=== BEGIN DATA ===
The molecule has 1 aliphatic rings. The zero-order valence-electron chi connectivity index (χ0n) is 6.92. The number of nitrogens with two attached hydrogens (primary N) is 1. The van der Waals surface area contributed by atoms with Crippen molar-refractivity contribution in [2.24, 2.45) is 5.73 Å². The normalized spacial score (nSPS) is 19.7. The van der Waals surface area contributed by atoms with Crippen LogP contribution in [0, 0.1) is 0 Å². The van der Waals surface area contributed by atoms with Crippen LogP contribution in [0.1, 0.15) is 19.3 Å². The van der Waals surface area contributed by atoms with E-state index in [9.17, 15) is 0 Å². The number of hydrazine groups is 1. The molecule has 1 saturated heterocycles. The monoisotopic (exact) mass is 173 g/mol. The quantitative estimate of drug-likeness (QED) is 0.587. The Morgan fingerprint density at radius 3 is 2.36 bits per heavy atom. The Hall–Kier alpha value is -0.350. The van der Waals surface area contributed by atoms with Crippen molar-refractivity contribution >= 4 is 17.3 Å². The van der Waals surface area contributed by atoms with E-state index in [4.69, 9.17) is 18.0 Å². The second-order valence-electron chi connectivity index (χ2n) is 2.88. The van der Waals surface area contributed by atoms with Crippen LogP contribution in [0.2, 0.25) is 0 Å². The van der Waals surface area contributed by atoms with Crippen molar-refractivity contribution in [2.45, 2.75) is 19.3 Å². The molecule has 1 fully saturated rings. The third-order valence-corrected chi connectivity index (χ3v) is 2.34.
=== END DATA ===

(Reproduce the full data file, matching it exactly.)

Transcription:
The molecule has 1 aliphatic rings. The zero-order valence-electron chi connectivity index (χ0n) is 6.92. The number of nitrogens with two attached hydrogens (primary N) is 1. The van der Waals surface area contributed by atoms with Crippen molar-refractivity contribution in [2.24, 2.45) is 5.73 Å². The normalized spacial score (nSPS) is 19.7. The van der Waals surface area contributed by atoms with Crippen LogP contribution in [0, 0.1) is 0 Å². The van der Waals surface area contributed by atoms with Crippen LogP contribution in [0.1, 0.15) is 19.3 Å². The van der Waals surface area contributed by atoms with E-state index in [9.17, 15) is 0 Å². The number of hydrazine groups is 1. The molecule has 1 saturated heterocycles. The monoisotopic (exact) mass is 173 g/mol. The quantitative estimate of drug-likeness (QED) is 0.587. The Morgan fingerprint density at radius 3 is 2.36 bits per heavy atom. The Hall–Kier alpha value is -0.350. The van der Waals surface area contributed by atoms with Crippen molar-refractivity contribution >= 4 is 17.3 Å². The van der Waals surface area contributed by atoms with E-state index in [4.69, 9.17) is 18.0 Å². The second-order valence-electron chi connectivity index (χ2n) is 2.88. The van der Waals surface area contributed by atoms with Crippen LogP contribution in [0.2, 0.25) is 0 Å². The van der Waals surface area contributed by atoms with Crippen molar-refractivity contribution in [2.45, 2.75) is 19.3 Å². The molecule has 1 fully saturated rings. The third-order valence-corrected chi connectivity index (χ3v) is 2.34.